- Dunkin' closed 687 by the end of the third quarter, including 447 Speedway locations, out of the 800 underperforming units expected to permanently shutter by the end of the year, according to an earnings release. These stores represent 8% of Dunkin's total U.S. restaurant footprint and 2% of the company’s 2019 U.S. systemwide sales. Net closures of U.S. Dunkin' locations was 466 during the third quarter.
- For many of its franchisees, closing these locations will allow them to redeploy capital into the brand, be that through a NextGen remodel, building new restaurants or relocating restaurants into higher traffic locations where a drive-thru can be added, Scott Murphy, president of Dunkin' Americas, said during an earnings call on Thursday.
- Dunkin's closures don't mean that new development isn’t happening. Franchisees opened 80 gross new units and completed 60 remodels during the quarter, Murphy said. These new locations are generating higher sales per restaurant, he said.
With the pandemic putting a spotlight on low-performing restaurants, Dunkin' isn't the only company closing underperforming locations. Dine Brands is eyeing closures of 100 IHOPs and 15 Applebee's within the next six months. A Denny’s franchisee also closed 15 stores in the spring.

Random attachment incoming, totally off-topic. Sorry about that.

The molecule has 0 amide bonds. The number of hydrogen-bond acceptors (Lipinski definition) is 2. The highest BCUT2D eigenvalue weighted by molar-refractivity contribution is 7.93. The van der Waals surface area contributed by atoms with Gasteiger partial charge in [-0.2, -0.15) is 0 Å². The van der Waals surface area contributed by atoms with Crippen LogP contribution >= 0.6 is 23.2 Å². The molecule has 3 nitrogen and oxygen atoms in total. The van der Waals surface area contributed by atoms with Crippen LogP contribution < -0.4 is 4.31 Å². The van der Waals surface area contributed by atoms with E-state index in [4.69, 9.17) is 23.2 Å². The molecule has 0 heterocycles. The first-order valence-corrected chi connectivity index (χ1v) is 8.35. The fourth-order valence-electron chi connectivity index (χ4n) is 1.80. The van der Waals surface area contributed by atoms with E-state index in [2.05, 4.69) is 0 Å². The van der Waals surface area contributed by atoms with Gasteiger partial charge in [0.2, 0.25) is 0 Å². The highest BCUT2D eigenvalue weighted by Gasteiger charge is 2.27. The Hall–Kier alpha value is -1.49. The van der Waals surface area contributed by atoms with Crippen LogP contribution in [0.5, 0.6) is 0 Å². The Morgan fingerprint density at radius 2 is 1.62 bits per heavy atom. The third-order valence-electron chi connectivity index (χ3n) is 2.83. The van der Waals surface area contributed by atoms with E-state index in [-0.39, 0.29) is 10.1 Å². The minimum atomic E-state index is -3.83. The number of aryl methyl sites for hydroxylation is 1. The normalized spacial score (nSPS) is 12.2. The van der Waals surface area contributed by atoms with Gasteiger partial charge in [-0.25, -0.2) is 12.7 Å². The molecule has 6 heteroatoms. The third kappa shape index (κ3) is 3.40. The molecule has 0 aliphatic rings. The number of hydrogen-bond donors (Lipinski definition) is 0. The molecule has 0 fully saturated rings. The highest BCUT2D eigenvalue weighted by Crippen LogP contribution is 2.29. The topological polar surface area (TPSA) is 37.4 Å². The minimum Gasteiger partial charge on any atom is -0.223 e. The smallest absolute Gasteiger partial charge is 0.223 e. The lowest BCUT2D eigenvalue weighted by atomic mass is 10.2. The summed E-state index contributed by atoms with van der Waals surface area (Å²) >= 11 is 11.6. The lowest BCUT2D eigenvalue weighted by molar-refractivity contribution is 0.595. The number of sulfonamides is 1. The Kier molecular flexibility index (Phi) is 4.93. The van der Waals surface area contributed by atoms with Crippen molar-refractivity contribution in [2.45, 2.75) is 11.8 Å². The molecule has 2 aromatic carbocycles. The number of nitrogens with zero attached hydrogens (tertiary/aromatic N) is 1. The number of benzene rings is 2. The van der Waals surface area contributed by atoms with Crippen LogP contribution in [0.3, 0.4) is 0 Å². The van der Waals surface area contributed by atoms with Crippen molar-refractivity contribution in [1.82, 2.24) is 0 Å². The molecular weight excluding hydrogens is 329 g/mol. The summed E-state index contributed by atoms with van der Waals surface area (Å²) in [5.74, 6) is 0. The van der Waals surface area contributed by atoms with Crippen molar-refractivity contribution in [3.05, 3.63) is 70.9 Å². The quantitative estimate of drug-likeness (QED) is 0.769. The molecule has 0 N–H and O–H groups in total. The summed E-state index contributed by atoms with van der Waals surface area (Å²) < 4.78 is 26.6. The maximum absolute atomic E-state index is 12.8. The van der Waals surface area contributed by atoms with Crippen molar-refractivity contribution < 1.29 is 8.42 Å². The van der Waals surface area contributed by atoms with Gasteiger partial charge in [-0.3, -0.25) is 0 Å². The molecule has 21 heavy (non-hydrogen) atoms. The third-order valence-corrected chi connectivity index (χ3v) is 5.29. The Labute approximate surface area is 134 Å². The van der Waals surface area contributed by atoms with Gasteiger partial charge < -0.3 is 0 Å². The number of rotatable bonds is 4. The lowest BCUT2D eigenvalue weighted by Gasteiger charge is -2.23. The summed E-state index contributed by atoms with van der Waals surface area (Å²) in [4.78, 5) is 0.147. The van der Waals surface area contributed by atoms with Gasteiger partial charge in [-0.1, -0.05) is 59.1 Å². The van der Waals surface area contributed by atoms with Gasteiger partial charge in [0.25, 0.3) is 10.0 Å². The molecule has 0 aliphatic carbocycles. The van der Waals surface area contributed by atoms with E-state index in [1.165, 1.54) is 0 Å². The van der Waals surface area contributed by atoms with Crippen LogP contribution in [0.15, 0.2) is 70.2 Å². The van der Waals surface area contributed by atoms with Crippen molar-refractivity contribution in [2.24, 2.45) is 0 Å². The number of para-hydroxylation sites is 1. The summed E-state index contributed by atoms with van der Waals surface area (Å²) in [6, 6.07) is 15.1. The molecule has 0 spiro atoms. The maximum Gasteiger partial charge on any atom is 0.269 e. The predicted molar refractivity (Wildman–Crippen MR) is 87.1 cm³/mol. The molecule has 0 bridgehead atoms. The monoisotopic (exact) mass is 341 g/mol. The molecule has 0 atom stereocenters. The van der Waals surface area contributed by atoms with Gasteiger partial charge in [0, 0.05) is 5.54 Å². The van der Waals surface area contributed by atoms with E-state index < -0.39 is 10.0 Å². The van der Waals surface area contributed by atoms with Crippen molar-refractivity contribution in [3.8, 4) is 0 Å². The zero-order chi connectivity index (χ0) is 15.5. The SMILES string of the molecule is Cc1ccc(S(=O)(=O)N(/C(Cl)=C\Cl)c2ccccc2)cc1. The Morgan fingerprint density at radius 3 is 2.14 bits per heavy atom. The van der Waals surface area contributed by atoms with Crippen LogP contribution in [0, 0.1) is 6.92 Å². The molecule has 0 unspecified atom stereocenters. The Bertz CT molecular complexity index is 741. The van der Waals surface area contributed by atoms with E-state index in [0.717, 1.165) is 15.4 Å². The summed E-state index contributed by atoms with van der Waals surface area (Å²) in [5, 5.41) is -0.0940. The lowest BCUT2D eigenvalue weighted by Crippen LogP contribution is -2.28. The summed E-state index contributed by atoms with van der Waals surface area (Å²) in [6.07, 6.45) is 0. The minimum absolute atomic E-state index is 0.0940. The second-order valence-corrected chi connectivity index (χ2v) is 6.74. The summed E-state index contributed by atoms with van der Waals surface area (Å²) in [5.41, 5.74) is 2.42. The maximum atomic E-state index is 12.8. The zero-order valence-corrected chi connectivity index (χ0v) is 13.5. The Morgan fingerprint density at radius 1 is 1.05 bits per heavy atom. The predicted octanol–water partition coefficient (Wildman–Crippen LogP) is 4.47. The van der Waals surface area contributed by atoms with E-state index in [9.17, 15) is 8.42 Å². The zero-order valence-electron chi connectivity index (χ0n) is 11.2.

While closures can negatively impact sales growth in the short term, Dunkin's closures don't appear to have done so. Dunkin's U.S. same-stores sales improved from a negative 18.7% during Q2 2020 to a positive 0.9% during Q3 2020. Revenue also grew 1.6% during the quarter, according to an earnings release.
With the additional 60 remodels completed, Dunkin’ now has 800 NextGen stores across its U.S. system, Murphy said. These remodels typically feature a drive-thru, which has become particularly important during this time and has helped generate more sales compared to QSRs that don’t have them. Drive-thrus, which make up 70% of Dunkin’s traditional portfolio and more than 90% of its newer markets, had double-digit same-store sales growth during the third quarter, Murphy said.
The company has also accelerated drive-thru technology tests, including adding more outdoor digital menu boards, line busting handheld tablets and a high-definition speaker system, he said. Many restaurant chains, including Restaurant Brands International's Burger King and Tim Hortons and Yum's Taco Bell, are redesigning their drive-thrus or creating prototypes with more lanes and technology to create a better and faster experience for customers.
Dunkin' is also modifying its NextGen remodels slightly to accommodate low-contact features, such as removable seating, no touch faucets, a walkup window and reconfigured front lines to encourage more social distancing for customers waiting to order, Murphy said.